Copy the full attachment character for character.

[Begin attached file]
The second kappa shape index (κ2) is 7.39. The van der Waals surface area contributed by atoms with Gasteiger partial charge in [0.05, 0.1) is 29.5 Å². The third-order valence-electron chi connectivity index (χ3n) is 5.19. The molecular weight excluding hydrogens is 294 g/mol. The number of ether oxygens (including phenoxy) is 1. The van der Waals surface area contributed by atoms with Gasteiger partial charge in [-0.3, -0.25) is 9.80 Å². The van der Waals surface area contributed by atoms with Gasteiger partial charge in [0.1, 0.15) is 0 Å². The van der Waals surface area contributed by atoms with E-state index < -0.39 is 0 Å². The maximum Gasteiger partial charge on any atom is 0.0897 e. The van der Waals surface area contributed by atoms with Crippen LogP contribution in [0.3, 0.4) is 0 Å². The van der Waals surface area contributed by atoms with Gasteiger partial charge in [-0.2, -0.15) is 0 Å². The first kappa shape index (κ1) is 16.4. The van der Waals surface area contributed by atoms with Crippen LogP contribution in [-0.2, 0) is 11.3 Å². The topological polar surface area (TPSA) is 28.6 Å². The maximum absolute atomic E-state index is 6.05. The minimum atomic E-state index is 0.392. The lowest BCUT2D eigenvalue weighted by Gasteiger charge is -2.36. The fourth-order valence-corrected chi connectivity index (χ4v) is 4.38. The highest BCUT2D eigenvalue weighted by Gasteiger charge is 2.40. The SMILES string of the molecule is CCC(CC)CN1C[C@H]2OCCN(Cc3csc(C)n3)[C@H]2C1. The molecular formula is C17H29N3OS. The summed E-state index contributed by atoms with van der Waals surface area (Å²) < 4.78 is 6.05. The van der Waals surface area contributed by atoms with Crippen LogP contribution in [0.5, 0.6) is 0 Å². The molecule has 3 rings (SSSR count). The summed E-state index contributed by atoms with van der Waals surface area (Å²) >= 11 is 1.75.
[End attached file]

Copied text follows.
The second kappa shape index (κ2) is 7.39. The van der Waals surface area contributed by atoms with Gasteiger partial charge in [0.05, 0.1) is 29.5 Å². The third-order valence-electron chi connectivity index (χ3n) is 5.19. The molecular weight excluding hydrogens is 294 g/mol. The number of ether oxygens (including phenoxy) is 1. The van der Waals surface area contributed by atoms with Gasteiger partial charge in [-0.3, -0.25) is 9.80 Å². The van der Waals surface area contributed by atoms with Gasteiger partial charge in [0.1, 0.15) is 0 Å². The van der Waals surface area contributed by atoms with E-state index < -0.39 is 0 Å². The maximum Gasteiger partial charge on any atom is 0.0897 e. The van der Waals surface area contributed by atoms with Crippen LogP contribution in [0.3, 0.4) is 0 Å². The van der Waals surface area contributed by atoms with Gasteiger partial charge in [-0.2, -0.15) is 0 Å². The first kappa shape index (κ1) is 16.4. The van der Waals surface area contributed by atoms with Crippen LogP contribution in [-0.2, 0) is 11.3 Å². The topological polar surface area (TPSA) is 28.6 Å². The maximum absolute atomic E-state index is 6.05. The minimum atomic E-state index is 0.392. The lowest BCUT2D eigenvalue weighted by Gasteiger charge is -2.36. The fourth-order valence-corrected chi connectivity index (χ4v) is 4.38. The highest BCUT2D eigenvalue weighted by Gasteiger charge is 2.40. The SMILES string of the molecule is CCC(CC)CN1C[C@H]2OCCN(Cc3csc(C)n3)[C@H]2C1. The molecular formula is C17H29N3OS. The summed E-state index contributed by atoms with van der Waals surface area (Å²) < 4.78 is 6.05. The van der Waals surface area contributed by atoms with Crippen LogP contribution in [0.5, 0.6) is 0 Å². The molecule has 3 rings (SSSR count). The summed E-state index contributed by atoms with van der Waals surface area (Å²) >= 11 is 1.75.